• Thanks, Beth! I don’t have a title for the book yet. I’m open for suggestions. The book has female characters, but probably none to relate to, I’m afraid. The brothers have wives but they aren’t prominent characters in the story. The longer synopsis has more of the information you’re looking for — these things are a bitch to write, honestly. That’s why I’m so grateful for suggestions. I really appreciate your comments!

  3. Sorry, I’m hopeless, I can’t resist playing with things even though there is no way in the world I could write a book of this magnitude, complexity or depth. I take my hat off to you.

    Like Laura, my feeling was that for a synopsis, it’s fairly intense. Too much information for the average thicko like me to absorb from the inside flap. So I too had a go at simplifying it, very rough, just an idea.

    THE SCHNEEBELI BROTHERS GO TO CHURCH is set in Switzerland between 1524 and 1532, during what is now known as the Protestant Reformation. While the story itself is fiction, it draws on historical fact and includes the historical figures of Huldrych Zwingli, Leo Jud, Felix Manz and Pilgram Marpeck.

    For each of the six Schneebeli brothers – Heinrich, Hannes, Peter, Conrad, Thomann and Andreas – these changes are dramatic. Each brother navigates his own path through, around or directly into the intense religious upheaval and political power struggles, the emergence of the Swiss Evangelical Church (Zwingli’s church) and the rise of Anabaptism (rebaptizers), and as each brother has a unique relationship to those events, each has his own story. Inevitably, as the family interacts, beliefs and convictions come into conflict.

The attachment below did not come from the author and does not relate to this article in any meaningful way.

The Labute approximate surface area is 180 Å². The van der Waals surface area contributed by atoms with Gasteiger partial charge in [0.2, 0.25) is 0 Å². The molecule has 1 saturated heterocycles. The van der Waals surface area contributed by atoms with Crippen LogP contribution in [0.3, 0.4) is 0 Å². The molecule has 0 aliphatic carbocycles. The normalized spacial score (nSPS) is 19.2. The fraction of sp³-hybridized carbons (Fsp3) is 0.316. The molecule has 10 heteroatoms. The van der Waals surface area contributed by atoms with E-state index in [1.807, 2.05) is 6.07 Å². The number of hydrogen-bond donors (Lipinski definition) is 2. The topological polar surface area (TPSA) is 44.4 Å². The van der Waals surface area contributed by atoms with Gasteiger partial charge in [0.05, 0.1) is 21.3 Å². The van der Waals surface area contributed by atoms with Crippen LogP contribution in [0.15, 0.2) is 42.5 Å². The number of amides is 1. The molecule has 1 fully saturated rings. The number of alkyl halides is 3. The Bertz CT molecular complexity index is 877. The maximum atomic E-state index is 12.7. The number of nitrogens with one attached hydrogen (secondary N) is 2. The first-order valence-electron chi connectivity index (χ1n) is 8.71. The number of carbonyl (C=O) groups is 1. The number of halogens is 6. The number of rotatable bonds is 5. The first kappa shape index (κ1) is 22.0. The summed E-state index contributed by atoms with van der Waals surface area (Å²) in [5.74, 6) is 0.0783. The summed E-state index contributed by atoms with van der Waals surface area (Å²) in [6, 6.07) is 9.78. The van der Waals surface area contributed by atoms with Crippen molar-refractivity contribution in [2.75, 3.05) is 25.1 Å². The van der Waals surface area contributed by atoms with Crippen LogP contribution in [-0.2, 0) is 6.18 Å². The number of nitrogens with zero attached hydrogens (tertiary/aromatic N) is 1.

The opening scene of the story brings its central question into focus immediately. It opens with the birth and death of a seventh brother, Rudolf. Nineteen year old Andreas, the only family member at home when Rudolf is born, does not believe in infant baptism, and does not baptize his little brother. Rudolf’s death is followed soon after by the death of the boys’ mother, Verena, who dies in a state of grace after Hannes, the second son, a Cistercian monk in his late twenties, arrives in time to give her the Last Rites. Infant Rudolf’s lack of baptism means Rudolf cannot be buried with his mother in sanctified ground. The clash of beliefs has begun.

    The novel climaxes seven years later at the Second War of Kappel which took place on October 11, 1531. The battle is also the climax of historical events in the Zürich Reformation as the leader, Huldrych Zwingli, was killed on that day. After the war, life returns more or less to normal for the surviving brothers all of whom seem likely to live happily ever after.

    Themes in the novel include family relationships, romantic love, faith and despair. Two hundred years after the events in my novel, many thousands of immigrants did come to America from Switzerland and the upper Rhine region, looking for safety and freedom they had not been able to find at home. If the novel teaches a “lesson” it would be a reminder why immigrants to America were so adamant about separating the church from the state.

    The novel is 65,000 words.

    I also agree with Beth about the title. It reminds me of modern titles I can’t think of offhand, but I know they’re ****go to ****